'Trust and the willingness to continuously wanting and daring to learn from each other to realize better outcomes.'
That's what Maarten Akkerman cited as 'perhaps the most important' success factor of Diabeter, part of Medtronic since 2015. Akkerman is a member of the board of directors of Diabeter and also responsible for Medical Affairs & Value-Based Healthcare (VBHC) within Medtronic. He spoke on October 12 during a webinar organized by the Dutch healthcare authority (NZa) on the topic of "tailored care." In the five Diabeter centers, some 3,000 patients with type 1 diabetes are treated each year.
There's still a lot of room for improvement
Using a series of facts, Akkerman showed why a good outcome of diabetes care is so important. The Netherlands has 1 million diabetes patients, 100,000 of whom have type 1. On average, they live 12 years shorter than other people. They perform less at school and have lower work productivity. After 40 years of type 1 diabetes, 10% of patients already have a serious complication such as heart attack, amputation or stroke (CVA). Mortality - depending on the quality of care - is 3 to 9 times higher. So, there is still a lot of room for improvement," Akkerman concluded.
Relatively small population costs more than 2 billion annually
Also in terms of costs, major improvements are possible and required, he outlined. For the 100,000 type 1 patients, 500 million euros in costs are claimed annually from the health insurer. In terms of care and social costs, the disease costs 1 billion in the longer term. The capitalized loss of life years adds another 700 million. This means that a relatively small population costs more than 2 billion annually. With value-based healthcare you can create more value and the costs go down. Because improving healthcare outcomes goes hand in hand with reducing healthcare costs. In this way, you create value for several stakeholders, above all for the patient.
Care is organized around the patient
Akkerman then explained how the principles of value-based healthcare are applied at Diabeter. The first element he mentioned was IPU, Integrated Practice Units. With an apology for the masculine nature of his example, Akkerman compared the IPU to the pit lane during a car race: a car drives in and out as quickly as possible thanks to a well-oiled team of professionals who know exactly what to do. At Diabeter, we do the same: the care is organized around the patient. The patient comes in, is seen by a multidisciplinary team and is well supported, back out as quickly as possible.'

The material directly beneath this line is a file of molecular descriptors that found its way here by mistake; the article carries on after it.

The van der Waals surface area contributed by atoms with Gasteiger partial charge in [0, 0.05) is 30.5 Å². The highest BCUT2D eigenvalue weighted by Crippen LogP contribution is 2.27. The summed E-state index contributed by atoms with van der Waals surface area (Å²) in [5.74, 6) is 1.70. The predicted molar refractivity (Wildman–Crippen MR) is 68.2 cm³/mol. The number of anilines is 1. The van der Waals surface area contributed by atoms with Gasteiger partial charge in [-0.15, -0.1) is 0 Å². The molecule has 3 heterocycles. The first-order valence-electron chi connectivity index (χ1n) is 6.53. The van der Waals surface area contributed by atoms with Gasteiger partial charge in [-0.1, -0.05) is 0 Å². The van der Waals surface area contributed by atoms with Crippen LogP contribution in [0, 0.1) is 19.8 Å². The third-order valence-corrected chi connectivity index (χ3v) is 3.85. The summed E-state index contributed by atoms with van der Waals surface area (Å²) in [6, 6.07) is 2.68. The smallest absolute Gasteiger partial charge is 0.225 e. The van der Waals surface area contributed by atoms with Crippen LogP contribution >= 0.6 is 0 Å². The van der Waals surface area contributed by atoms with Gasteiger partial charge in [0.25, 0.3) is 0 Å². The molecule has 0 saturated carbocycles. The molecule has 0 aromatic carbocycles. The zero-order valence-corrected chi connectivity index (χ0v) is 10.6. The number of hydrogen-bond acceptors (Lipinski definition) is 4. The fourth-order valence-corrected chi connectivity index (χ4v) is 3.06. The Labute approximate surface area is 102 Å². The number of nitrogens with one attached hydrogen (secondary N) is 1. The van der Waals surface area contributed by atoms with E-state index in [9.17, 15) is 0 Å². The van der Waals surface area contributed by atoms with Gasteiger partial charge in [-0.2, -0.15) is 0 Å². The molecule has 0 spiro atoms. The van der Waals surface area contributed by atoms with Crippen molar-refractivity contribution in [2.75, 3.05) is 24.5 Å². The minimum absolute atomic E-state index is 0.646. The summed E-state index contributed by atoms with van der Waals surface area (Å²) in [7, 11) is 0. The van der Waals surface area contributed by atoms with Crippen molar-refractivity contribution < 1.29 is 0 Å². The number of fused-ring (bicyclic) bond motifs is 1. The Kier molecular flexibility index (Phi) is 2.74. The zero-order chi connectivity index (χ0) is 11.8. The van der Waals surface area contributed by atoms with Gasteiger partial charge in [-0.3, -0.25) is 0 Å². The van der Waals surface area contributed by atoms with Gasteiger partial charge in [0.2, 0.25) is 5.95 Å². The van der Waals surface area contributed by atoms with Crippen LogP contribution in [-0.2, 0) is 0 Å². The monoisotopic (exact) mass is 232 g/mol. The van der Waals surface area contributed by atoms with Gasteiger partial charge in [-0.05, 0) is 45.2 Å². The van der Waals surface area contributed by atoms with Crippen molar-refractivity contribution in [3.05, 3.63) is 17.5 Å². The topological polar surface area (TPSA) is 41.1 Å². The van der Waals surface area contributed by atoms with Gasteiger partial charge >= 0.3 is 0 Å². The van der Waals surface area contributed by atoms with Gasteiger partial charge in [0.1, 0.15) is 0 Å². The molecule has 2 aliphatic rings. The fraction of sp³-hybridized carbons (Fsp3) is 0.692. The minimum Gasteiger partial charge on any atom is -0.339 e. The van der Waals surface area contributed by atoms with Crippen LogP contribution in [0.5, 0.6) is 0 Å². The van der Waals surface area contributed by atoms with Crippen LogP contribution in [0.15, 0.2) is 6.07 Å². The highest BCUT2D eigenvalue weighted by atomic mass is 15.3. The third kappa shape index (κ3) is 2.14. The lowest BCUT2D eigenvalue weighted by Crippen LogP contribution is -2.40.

250 parameters per patient per day
The second VBHC element Akkerman highlighted is the continuous measurement of outcomes and costs per patient. 'We measure 250 parameters per patient per day, of most of our 3,200 patients. With this, we know a lot about them, but especially what is important to them. We use this data to continuously improve patient outcomes and alert the patients in a timely manner if we see that something is in danger of going wrong.'
Fixed, integral price for ten years
The third topic that Akkerman touched on, was: bundled payment for care. With Dutch health insurer Zilveren Kruis, Diabeter has set a fixed, integral price for type 1 care in a so-called VBHC contract. The contract has a term of ten years. In it, the outcomes of care are leading for a kind of bonus-malus performance scheme. Diabeter can reinvest the savings it achieves in its care, provided the pre-agreed outcomes are realized. In the past two years, we have more than met these agreements, which is, of course, important for the patient in the first instance.
The approach and results of Diabeter, which was founded in 2006 by two Dutch pediatricians, are getting a lot of international appreciation, Akkerman told us. 'World famous outside the Netherlands,' he jested. Diabeter was allowed to contribute to a prestigious VBHC conference in Saudi Arabia in 2020 on behalf of the Netherlands, the only non-G20 country, during the G20. At the start of this year, Diabeter was also named by the World Economic Forum as one of the global examples of innovative, value-driven healthcare.
Passionate, with conviction and energy
Akkerman: "I tell all this with pride. It requires a change that you don't achieve overnight. It is a journey. It is especially important to focus on outcomes that are important to the patient and to organize the care around them. If you know how care can be improved and are convinced of that, you should do it. Passionately, with conviction and energy. Then you can overcome resistance and create support.'